We don’t let our kids eat food with sugar in it until after they’re two. And yet my nearly four-year-old loves it. Because don’t we all? So even though she’s a great eater, I have been working on a nutrition learning theme that teaches children about food but also works to drastically reduce sugar intake in kids.
How to help your kids understand which foods are healthy
There are easy ways to reduce sugar intake in kids just in daily habits and discussion you have with your children. Though most kids will always want to eat kids that aren’t great for them because sugar is so appealing, little steps at a young age make a huge difference.
- Make a small garden with your children.
Kids were made to play in the dirt and children that are engaged in gardening and work with planting, growing, and caring for food in a garden are more likely to eat said foods. It doesn’t have to be big, even just a window planter and some lettuce, you can involve your kids in the food process.
Find garden ideas based upon age here including a really unique pizza garden.
- Involve them in grocery shopping.
Making meal planning a game is a fun way to get them involved. Maybe even sit down and write out typical meals and their ingredients and you can have your child decide what’s for dinner that week. (If you take pictures of your meals and print them, this is a great way to do it with younger kids)
Having your child sit down to meal plan and write a list with you not only involves them but it opens up great discussion. So if they want to add a certain item to your list, you can talk about why you’re getting it or not getting it and let them understand why your family chooses to eat the way you do.
We especially did this in times like our first 2 weeks on whole30 as a family.
- Emphasize and make a distinction between treats, snacks, and real food.
From day one with our kids, we have made it a point to not call ice cream, candy, and other sugary items “food”. The words “food”, meal”, or when we tell them they “need to eat” are all reserved for real, whole foods and nothing that is sugar-filled or something we wouldn’t want them eating an entire serving of for every meal.
We’re also firm believers in the 80/20 eating rule where you don’t have to have perfect food 100% of the time. So we have worked on trying to talk about foods in terms of sometimes, frequently, and always eat.
Eliminating sugar from your child’s diet through play
Play is one of the best ways we can teach our children too. So pretend to cook (or even involved them in cooking) and find ways to talk about food in a fun way. Below are affiliate links to some of my favorite nutrition-based toys or tools, plus one of my printable downloads to sort and play. It is 6 pages including instructions, pictures of food, sorting mats, and a meal planning shopping list your child can do with you.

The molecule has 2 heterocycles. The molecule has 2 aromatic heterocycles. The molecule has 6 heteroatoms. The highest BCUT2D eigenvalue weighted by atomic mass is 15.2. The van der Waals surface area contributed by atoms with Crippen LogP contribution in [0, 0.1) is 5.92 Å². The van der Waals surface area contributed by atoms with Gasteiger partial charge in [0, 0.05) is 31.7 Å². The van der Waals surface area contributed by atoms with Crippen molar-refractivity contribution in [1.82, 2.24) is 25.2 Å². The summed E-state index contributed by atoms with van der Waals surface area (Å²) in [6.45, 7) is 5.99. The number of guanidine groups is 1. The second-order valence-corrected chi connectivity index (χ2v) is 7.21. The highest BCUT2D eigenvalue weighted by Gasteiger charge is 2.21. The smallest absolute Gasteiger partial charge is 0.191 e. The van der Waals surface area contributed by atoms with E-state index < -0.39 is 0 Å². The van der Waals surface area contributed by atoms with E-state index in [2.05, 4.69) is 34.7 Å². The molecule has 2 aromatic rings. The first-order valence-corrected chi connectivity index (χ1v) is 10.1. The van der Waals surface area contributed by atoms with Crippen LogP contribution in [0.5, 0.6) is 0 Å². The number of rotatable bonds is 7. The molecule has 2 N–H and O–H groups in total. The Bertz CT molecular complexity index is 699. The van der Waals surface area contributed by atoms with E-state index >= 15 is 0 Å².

- Get my “Cut the Junk!” printable pack!
- Learning Tower to help your kids cook with you
- Wooden Play Food and play salad set
- 99¢ organic, non-gmo Seed packs Seed packs to grow in your garden
- Our favorite book from this learning theme: Eating the Alphabet
Other Nutrition Activities
- Find the Letter N is for Nutrition from 3 Boys and a Dog
- Make a Fun Food Dinosaur from Pears from Brain Power Boy
- Healthy Alternatives to Kids Junk Food for the Outdoors from FrogMom
- Growing Vegetable Soup Inspired Nutrition Activity from Pre-K Pages
- Grocery Shopping Activity from Sunny Day Family
- Healthy Meal Planning with Kids from Schooling a Monkey
- Nutrition App from iGameMom
- Healthy Nutrition Books for Kids from The Jenny Evolution
- Kids Nutrition Activities with Free Printables from Natural Beach Living
- Mud Kitchen with Stone Veggies from Parenting Chaos
- Kid’s Books about Gardening from Our Daily Craft
- Healthy Food Group Worksheets from Living Life and Learning
- Nutritional and Fun Snacks for Kids: Paw Patrol Themed Badge from Crafty Mama in ME
- Vegetable Beginning Sound Clip Cards from Simple Fun for Kids
- Bubble Wrap Painted Fruit & Veggie Puppets from Play Dough & Popsicles
Kara is an author and advocate for positive, grace-filled parenting. She is homeschooler to her 4 children living in Boston, MA and believes in creative educational approaches to help kids dive deeper into a rich learning experience. She has her degree in Secondary Education & Adolescent Childhood Development and is passionate about connecting with and helping other parents on their journey to raise awesome kids!